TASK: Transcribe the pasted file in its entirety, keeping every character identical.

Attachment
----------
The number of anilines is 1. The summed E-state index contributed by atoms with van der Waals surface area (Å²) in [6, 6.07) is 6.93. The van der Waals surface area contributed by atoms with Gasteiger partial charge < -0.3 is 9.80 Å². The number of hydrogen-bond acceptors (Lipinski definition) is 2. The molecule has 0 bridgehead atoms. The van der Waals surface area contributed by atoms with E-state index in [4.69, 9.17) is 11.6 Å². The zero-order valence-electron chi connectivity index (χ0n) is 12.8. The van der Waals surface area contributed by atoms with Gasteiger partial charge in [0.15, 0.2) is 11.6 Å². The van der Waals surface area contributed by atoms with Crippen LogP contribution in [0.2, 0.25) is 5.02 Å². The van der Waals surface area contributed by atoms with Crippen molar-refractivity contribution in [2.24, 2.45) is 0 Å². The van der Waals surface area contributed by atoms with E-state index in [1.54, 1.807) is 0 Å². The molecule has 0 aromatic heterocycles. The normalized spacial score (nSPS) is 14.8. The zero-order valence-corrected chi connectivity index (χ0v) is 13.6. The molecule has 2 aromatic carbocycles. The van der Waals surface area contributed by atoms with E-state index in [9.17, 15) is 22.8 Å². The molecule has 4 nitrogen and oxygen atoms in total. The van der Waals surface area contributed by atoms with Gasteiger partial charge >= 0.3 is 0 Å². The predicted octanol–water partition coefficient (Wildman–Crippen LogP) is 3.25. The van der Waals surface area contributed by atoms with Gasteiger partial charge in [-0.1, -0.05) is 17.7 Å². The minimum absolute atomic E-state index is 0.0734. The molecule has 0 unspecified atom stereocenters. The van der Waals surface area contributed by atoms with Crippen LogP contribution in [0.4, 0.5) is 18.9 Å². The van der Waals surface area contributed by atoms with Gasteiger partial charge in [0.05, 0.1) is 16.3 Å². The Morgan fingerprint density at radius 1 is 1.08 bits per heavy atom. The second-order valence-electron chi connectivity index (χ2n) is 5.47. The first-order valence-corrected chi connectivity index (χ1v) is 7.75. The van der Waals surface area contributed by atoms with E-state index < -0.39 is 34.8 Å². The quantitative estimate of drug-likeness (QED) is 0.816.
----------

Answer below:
The number of anilines is 1. The summed E-state index contributed by atoms with van der Waals surface area (Å²) in [6, 6.07) is 6.93. The van der Waals surface area contributed by atoms with Gasteiger partial charge < -0.3 is 9.80 Å². The number of hydrogen-bond acceptors (Lipinski definition) is 2. The molecule has 0 bridgehead atoms. The van der Waals surface area contributed by atoms with E-state index in [4.69, 9.17) is 11.6 Å². The zero-order valence-electron chi connectivity index (χ0n) is 12.8. The van der Waals surface area contributed by atoms with Gasteiger partial charge in [0.15, 0.2) is 11.6 Å². The van der Waals surface area contributed by atoms with Crippen LogP contribution in [0.2, 0.25) is 5.02 Å². The van der Waals surface area contributed by atoms with Crippen molar-refractivity contribution in [2.24, 2.45) is 0 Å². The van der Waals surface area contributed by atoms with E-state index in [1.54, 1.807) is 0 Å². The molecule has 0 aromatic heterocycles. The normalized spacial score (nSPS) is 14.8. The zero-order valence-corrected chi connectivity index (χ0v) is 13.6. The molecule has 2 aromatic carbocycles. The van der Waals surface area contributed by atoms with E-state index in [9.17, 15) is 22.8 Å². The molecule has 4 nitrogen and oxygen atoms in total. The van der Waals surface area contributed by atoms with Gasteiger partial charge >= 0.3 is 0 Å². The predicted octanol–water partition coefficient (Wildman–Crippen LogP) is 3.25. The van der Waals surface area contributed by atoms with Gasteiger partial charge in [-0.1, -0.05) is 17.7 Å². The minimum absolute atomic E-state index is 0.0734. The molecule has 0 unspecified atom stereocenters. The van der Waals surface area contributed by atoms with Crippen LogP contribution in [0.4, 0.5) is 18.9 Å². The van der Waals surface area contributed by atoms with Gasteiger partial charge in [0.05, 0.1) is 16.3 Å². The Morgan fingerprint density at radius 1 is 1.08 bits per heavy atom. The second-order valence-electron chi connectivity index (χ2n) is 5.47. The first-order valence-corrected chi connectivity index (χ1v) is 7.75. The van der Waals surface area contributed by atoms with E-state index < -0.39 is 34.8 Å². The quantitative estimate of drug-likeness (QED) is 0.816.